#293. Lions

Often described as “the King of the Jungle”, lions have consistently been used as symbols of bravery, strength and power. While they have been abused in many venues, from gladiatorial coliseums to circus tents, they still remain as one of the most dangerous forces of nature (along with tigers and bears . . . oh my). In part due to their danger to humans, they are often hunted to maintain safety as much as they are for notoriety of big game hunters; sometimes to great, public outrage, as was the case with Cecil the lion. And while the lion is used in heraldry, as a constellation, and as a rank for Cub Scouts, very few films use lions as main, or even secondary, characters. It would almost seem they’re as rare in the realm of cinema as they are in the real world. This week’s two films highlight some movies that feature lions.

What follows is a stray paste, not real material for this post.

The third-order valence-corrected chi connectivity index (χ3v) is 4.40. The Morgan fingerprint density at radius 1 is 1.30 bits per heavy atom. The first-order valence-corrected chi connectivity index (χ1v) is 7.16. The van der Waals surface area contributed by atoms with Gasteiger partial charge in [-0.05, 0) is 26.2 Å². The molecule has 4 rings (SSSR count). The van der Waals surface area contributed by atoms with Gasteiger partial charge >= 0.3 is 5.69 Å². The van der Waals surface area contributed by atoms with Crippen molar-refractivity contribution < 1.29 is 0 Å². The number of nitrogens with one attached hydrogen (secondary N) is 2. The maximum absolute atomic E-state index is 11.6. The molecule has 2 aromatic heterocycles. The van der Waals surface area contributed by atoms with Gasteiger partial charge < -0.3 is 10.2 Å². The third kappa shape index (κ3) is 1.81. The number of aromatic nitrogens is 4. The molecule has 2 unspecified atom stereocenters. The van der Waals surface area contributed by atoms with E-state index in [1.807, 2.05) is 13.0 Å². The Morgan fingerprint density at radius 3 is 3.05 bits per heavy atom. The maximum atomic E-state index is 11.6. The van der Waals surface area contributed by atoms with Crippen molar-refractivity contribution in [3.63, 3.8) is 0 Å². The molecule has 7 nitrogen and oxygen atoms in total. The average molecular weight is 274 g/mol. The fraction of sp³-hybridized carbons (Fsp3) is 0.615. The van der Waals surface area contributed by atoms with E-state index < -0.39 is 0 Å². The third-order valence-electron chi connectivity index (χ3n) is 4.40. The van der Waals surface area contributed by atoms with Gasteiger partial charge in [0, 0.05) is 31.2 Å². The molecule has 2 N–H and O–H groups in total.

The Lion KingThe Lion King
Year: 1994
Rating: G
Length: 89 minutes / 1.48 hours

Part of the reason why lions aren’t more prominently featured in movies, aside from the opening credits logo for MGM, is because animals can’t talk. It’s difficult to have a main character who can’t emote through dialogue carry a story. Therefore, one of the options to give lions dialogue is through animation. One of the earliest animated lions was Kimba the White Lion, a Japanese anime that ran from 1965 to 1967. Recently, the series of CGI-animated Madagascar films have featured Ben Stiller as Alex the Lion, an animal kept in captivity in the Central Park Zoo. Most famously, the best animated film featuring lions was none other than The Lion King (1994). Even though there was some controversy around its similarity to Kimba the White Lion, The Lion King has remained popular despite this.